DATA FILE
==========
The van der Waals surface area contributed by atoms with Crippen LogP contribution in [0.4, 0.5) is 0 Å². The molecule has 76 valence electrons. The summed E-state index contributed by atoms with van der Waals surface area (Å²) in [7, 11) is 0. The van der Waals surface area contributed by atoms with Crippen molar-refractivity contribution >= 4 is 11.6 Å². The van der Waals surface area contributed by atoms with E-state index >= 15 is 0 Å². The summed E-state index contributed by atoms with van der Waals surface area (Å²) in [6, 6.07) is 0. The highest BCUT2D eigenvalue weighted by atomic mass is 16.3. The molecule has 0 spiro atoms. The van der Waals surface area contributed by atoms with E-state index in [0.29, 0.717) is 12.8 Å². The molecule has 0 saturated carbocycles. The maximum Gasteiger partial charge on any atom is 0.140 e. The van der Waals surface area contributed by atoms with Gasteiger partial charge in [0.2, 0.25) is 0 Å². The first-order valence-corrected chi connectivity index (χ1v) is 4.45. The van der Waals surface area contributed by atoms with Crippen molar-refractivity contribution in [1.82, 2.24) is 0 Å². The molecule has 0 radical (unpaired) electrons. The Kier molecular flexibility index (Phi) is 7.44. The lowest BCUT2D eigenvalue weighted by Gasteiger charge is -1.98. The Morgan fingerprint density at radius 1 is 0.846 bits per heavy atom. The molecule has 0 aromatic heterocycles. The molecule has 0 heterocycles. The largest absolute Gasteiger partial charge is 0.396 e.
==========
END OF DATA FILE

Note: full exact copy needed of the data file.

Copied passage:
The van der Waals surface area contributed by atoms with Crippen LogP contribution in [0.4, 0.5) is 0 Å². The molecule has 76 valence electrons. The summed E-state index contributed by atoms with van der Waals surface area (Å²) in [7, 11) is 0. The van der Waals surface area contributed by atoms with Crippen molar-refractivity contribution >= 4 is 11.6 Å². The van der Waals surface area contributed by atoms with E-state index >= 15 is 0 Å². The summed E-state index contributed by atoms with van der Waals surface area (Å²) in [6, 6.07) is 0. The highest BCUT2D eigenvalue weighted by atomic mass is 16.3. The molecule has 0 spiro atoms. The van der Waals surface area contributed by atoms with E-state index in [0.29, 0.717) is 12.8 Å². The molecule has 0 saturated carbocycles. The maximum Gasteiger partial charge on any atom is 0.140 e. The van der Waals surface area contributed by atoms with Gasteiger partial charge in [0.2, 0.25) is 0 Å². The first-order valence-corrected chi connectivity index (χ1v) is 4.45. The van der Waals surface area contributed by atoms with Crippen molar-refractivity contribution in [1.82, 2.24) is 0 Å². The molecule has 0 radical (unpaired) electrons. The Kier molecular flexibility index (Phi) is 7.44. The lowest BCUT2D eigenvalue weighted by Gasteiger charge is -1.98. The Morgan fingerprint density at radius 1 is 0.846 bits per heavy atom. The molecule has 0 aromatic heterocycles. The molecule has 0 heterocycles. The largest absolute Gasteiger partial charge is 0.396 e.